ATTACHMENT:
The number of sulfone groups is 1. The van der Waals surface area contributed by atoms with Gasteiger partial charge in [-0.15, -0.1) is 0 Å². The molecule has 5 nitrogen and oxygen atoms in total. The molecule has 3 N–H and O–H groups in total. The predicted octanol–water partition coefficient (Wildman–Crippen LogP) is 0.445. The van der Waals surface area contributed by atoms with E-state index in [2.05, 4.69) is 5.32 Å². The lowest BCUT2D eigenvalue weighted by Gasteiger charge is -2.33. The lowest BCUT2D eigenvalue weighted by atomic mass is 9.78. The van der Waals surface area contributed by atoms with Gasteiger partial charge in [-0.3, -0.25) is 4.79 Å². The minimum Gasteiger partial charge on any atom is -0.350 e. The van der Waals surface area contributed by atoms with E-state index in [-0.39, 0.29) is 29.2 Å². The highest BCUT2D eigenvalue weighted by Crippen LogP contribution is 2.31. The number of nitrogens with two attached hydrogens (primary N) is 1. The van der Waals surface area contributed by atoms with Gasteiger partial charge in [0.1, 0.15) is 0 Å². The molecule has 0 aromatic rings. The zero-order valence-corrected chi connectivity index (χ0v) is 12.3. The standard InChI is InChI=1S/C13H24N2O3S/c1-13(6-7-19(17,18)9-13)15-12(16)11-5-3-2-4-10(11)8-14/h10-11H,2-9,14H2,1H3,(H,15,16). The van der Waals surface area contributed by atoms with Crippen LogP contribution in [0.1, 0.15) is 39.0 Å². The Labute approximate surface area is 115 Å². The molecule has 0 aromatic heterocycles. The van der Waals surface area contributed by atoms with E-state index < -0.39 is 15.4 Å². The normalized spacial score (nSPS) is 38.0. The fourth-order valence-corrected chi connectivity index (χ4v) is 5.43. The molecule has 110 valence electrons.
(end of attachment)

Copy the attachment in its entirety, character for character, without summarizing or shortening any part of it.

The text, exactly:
The number of sulfone groups is 1. The van der Waals surface area contributed by atoms with Gasteiger partial charge in [-0.15, -0.1) is 0 Å². The molecule has 5 nitrogen and oxygen atoms in total. The molecule has 3 N–H and O–H groups in total. The predicted octanol–water partition coefficient (Wildman–Crippen LogP) is 0.445. The van der Waals surface area contributed by atoms with E-state index in [2.05, 4.69) is 5.32 Å². The lowest BCUT2D eigenvalue weighted by Gasteiger charge is -2.33. The lowest BCUT2D eigenvalue weighted by atomic mass is 9.78. The van der Waals surface area contributed by atoms with Gasteiger partial charge in [-0.3, -0.25) is 4.79 Å². The minimum Gasteiger partial charge on any atom is -0.350 e. The van der Waals surface area contributed by atoms with E-state index in [-0.39, 0.29) is 29.2 Å². The highest BCUT2D eigenvalue weighted by Crippen LogP contribution is 2.31. The number of nitrogens with two attached hydrogens (primary N) is 1. The van der Waals surface area contributed by atoms with Gasteiger partial charge in [0.1, 0.15) is 0 Å². The molecule has 0 aromatic rings. The zero-order valence-corrected chi connectivity index (χ0v) is 12.3. The standard InChI is InChI=1S/C13H24N2O3S/c1-13(6-7-19(17,18)9-13)15-12(16)11-5-3-2-4-10(11)8-14/h10-11H,2-9,14H2,1H3,(H,15,16). The van der Waals surface area contributed by atoms with Crippen LogP contribution in [0.1, 0.15) is 39.0 Å². The Labute approximate surface area is 115 Å². The molecule has 0 aromatic heterocycles. The van der Waals surface area contributed by atoms with E-state index < -0.39 is 15.4 Å². The normalized spacial score (nSPS) is 38.0. The fourth-order valence-corrected chi connectivity index (χ4v) is 5.43. The molecule has 110 valence electrons.